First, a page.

There is a good chance that you are already entering the Very Early phase of Perimenopause if you’re over 35 and only just beginning to experience stronger symptoms associated with your period for the first time. Last month we looked at issues associated with Menopause and natural ways to support a smooth transition. This month we look at the decade or so before it’s official – sometimes referred to as ‘second puberty’ – and what to be aware of.
The Periods of Perimenopause
Perimenopause averages around 7 years but can range anywhere from 2-10 years and can be divided into 4 phases: (1)
- ‘Very Early Perimenopause’ averages around 2-5 years
- ‘Early Menopause transition’ for another 2-3 years
- ‘Late Menopause transition’ for about 4 years of typical perimenopause symptoms
- ‘Late Perimenopause’ which is confirmed after 1 year of no menses
In the Earlier phases, menstrual cycles still occur frequently but the regularity may change. In the Late phases, menses occur much less frequently (60 days or longer) until periods stop completely. Many women typically perceive the onset of perimenopause as the Late phases, when symptoms become much more obvious (think hot flushes) but the earlier stages can also be significant.
There could be up to 8 years of these Early phases with findings showing that women who have more variable hormone levels over time are also more likely to have a symptomatic menopause transition. (2) The average age of menopause is 51, with the normal age considered to be anywhere between age 40 to 55 years of age, (3) meaning it’s anyone’s guess how long you may experience the effects of perimenopause. If hormonal imbalances are becoming apparent in your mid to late ’30s there could be a whole decade in your 40’s of symptoms associated with your period.
Very Early Perimenopause
The transition from the late reproductive phase to early perimenopause can be confronting for many women, especially if they are trying to conceive in their late 30’s or early 40’s. The normal cessation of fertility can occur up to 10 years before menopause while regular menses can still be occurring. (3) Lower progesterone production means more anovulatory cycles can occur, which impairs the ability to conceive. Despite this, don’t be fooled because in younger women under the age of 45, if it appears that menopause is occurring it is important to exclude other diagnoses that could cause cessation of menses – including the most common reason – the possibility of pregnancy. (4)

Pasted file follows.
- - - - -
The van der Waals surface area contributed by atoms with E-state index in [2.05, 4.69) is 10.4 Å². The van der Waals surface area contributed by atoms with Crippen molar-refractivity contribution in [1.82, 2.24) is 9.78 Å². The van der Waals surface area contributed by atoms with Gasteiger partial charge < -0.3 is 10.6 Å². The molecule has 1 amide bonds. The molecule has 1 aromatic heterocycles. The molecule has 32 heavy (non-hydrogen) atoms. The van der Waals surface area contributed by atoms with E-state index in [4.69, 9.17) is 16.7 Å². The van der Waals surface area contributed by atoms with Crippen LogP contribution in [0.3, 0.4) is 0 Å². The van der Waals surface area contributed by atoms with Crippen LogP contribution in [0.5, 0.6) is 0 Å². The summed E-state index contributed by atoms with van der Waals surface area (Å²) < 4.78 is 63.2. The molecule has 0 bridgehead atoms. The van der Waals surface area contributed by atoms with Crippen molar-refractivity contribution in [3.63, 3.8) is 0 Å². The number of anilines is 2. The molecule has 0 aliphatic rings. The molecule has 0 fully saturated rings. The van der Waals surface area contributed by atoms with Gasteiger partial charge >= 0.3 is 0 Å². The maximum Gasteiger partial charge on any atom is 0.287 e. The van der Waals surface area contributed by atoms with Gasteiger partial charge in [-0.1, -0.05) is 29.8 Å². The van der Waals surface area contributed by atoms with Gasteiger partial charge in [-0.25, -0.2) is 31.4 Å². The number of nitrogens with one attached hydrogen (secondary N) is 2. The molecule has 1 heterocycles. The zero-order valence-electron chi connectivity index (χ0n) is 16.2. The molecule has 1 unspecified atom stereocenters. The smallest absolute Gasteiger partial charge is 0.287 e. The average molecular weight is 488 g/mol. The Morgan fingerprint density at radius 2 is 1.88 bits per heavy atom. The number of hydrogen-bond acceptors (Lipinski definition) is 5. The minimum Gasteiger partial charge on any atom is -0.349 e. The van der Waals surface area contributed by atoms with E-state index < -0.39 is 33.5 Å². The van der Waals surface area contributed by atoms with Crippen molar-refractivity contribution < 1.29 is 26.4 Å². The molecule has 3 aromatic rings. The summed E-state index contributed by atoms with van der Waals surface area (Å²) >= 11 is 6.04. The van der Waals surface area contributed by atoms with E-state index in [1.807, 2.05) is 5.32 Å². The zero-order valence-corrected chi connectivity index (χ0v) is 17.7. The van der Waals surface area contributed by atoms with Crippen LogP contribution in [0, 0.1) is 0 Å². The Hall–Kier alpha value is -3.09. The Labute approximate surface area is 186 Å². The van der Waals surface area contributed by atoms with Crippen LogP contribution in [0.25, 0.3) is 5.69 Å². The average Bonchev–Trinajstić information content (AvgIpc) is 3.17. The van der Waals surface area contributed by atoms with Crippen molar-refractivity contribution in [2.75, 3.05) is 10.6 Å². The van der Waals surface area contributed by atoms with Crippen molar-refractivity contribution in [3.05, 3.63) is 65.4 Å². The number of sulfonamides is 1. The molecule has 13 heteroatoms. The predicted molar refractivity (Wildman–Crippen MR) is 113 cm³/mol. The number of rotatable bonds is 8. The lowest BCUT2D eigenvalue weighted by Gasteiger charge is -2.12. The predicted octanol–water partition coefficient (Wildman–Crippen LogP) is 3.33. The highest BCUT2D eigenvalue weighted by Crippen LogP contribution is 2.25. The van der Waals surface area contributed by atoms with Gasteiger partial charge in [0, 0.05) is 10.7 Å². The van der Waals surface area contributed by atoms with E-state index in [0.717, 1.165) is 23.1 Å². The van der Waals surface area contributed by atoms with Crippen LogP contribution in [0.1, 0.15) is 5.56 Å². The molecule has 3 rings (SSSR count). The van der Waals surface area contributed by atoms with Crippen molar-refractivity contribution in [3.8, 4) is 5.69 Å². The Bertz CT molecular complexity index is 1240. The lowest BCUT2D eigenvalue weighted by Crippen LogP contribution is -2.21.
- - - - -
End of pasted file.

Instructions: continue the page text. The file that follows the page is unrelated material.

Erratic ovulation aside, as hormones begin to fluctuate akin to a ‘second puberty’, oestrogen can spike up to 3 times higher which makes for heavier periods, increased period pain, migraines and sleep disturbance. (1) Working with a Naturopath to address menstrual issues and arrange testing to identify oestrogen excess is a good idea to ensure an effective treatment plan. Better managed symptoms earlier on has the potential to equate to a better transition through to menopause.
The Perils of Perimenopause
Each woman’s experience of their journey to menopause will be unique(3) and many women seek out natural medicine during this phase of life. Poor sleep and weight gain are 2 of the top complaints we see at clinics in women of perimenopausal age.
Long before night sweats occur, women can begin to experience changes to their sleep patterns in their 40’s, and these tend to worsen with menopausal transition. (5) Approximately 45% of perimenopausal women experience the kind of symptoms you might expect to see in someone experiencing sleep disturbance including anger/irritability, anxiety/tension, depression and loss of concentration. (4) Potent botanical medicine can be an effective way to recover restorative sleep and a balanced mood. Acupuncture has also been found to significantly reduce sleep disturbances in perimenopausal women. (3)
Known as the dreaded ‘middle-aged spread’, the body often lays down extra adipose tissue in the abdominal region during perimenopause. (3) Managing changes to body composition with supportive strategies may include an in-depth assessment of metabolic health, thyroid testing, dietary and exercise advice and appropriate prescription to help combat excessive weight gain.
Pace Yourself, Know Yourself
Perimenopause takes time and body awareness and preparedness may serve you well through the 4 phases. Keeping a menstrual symptom diary (mobile phone apps are handy for this) can be worth the effort to help to identify symptoms that coincide with your cycle. When hormonal change is afoot, Natural medicine can help to bolster the hormonal shift and address issues as they arise. Knowing a little more about the process and recognising the signs makes it a little less confronting. Chat with one of our Naturopaths if you feel your period health need some attention.